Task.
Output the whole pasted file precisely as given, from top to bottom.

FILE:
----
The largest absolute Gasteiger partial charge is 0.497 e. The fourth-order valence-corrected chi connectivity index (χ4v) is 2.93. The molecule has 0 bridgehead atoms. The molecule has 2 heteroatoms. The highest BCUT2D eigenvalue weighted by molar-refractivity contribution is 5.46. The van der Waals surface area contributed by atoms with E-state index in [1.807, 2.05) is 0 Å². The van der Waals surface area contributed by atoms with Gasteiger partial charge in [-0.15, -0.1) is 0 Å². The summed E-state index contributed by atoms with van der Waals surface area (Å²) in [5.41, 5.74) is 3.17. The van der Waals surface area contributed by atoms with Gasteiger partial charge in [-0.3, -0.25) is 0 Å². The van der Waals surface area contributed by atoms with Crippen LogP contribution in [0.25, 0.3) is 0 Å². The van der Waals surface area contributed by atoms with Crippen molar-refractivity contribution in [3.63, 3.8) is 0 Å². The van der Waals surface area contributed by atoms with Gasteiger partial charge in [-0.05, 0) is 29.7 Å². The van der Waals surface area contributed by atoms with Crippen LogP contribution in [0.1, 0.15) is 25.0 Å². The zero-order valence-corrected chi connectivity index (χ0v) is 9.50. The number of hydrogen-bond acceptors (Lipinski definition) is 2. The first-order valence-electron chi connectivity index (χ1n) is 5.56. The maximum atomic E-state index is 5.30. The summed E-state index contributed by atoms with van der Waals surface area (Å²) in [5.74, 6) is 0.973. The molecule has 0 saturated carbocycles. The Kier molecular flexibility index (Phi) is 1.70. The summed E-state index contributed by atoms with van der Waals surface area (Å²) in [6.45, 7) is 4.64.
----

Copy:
The largest absolute Gasteiger partial charge is 0.497 e. The fourth-order valence-corrected chi connectivity index (χ4v) is 2.93. The molecule has 0 bridgehead atoms. The molecule has 2 heteroatoms. The highest BCUT2D eigenvalue weighted by molar-refractivity contribution is 5.46. The van der Waals surface area contributed by atoms with E-state index in [1.807, 2.05) is 0 Å². The van der Waals surface area contributed by atoms with Gasteiger partial charge in [-0.15, -0.1) is 0 Å². The summed E-state index contributed by atoms with van der Waals surface area (Å²) in [5.41, 5.74) is 3.17. The van der Waals surface area contributed by atoms with Gasteiger partial charge in [-0.3, -0.25) is 0 Å². The van der Waals surface area contributed by atoms with Crippen LogP contribution in [0.25, 0.3) is 0 Å². The van der Waals surface area contributed by atoms with Crippen molar-refractivity contribution in [3.63, 3.8) is 0 Å². The van der Waals surface area contributed by atoms with Gasteiger partial charge in [-0.05, 0) is 29.7 Å². The van der Waals surface area contributed by atoms with Crippen LogP contribution in [0.1, 0.15) is 25.0 Å². The zero-order valence-corrected chi connectivity index (χ0v) is 9.50. The number of hydrogen-bond acceptors (Lipinski definition) is 2. The first-order valence-electron chi connectivity index (χ1n) is 5.56. The maximum atomic E-state index is 5.30. The summed E-state index contributed by atoms with van der Waals surface area (Å²) in [5.74, 6) is 0.973. The molecule has 0 saturated carbocycles. The Kier molecular flexibility index (Phi) is 1.70. The summed E-state index contributed by atoms with van der Waals surface area (Å²) in [6.45, 7) is 4.64.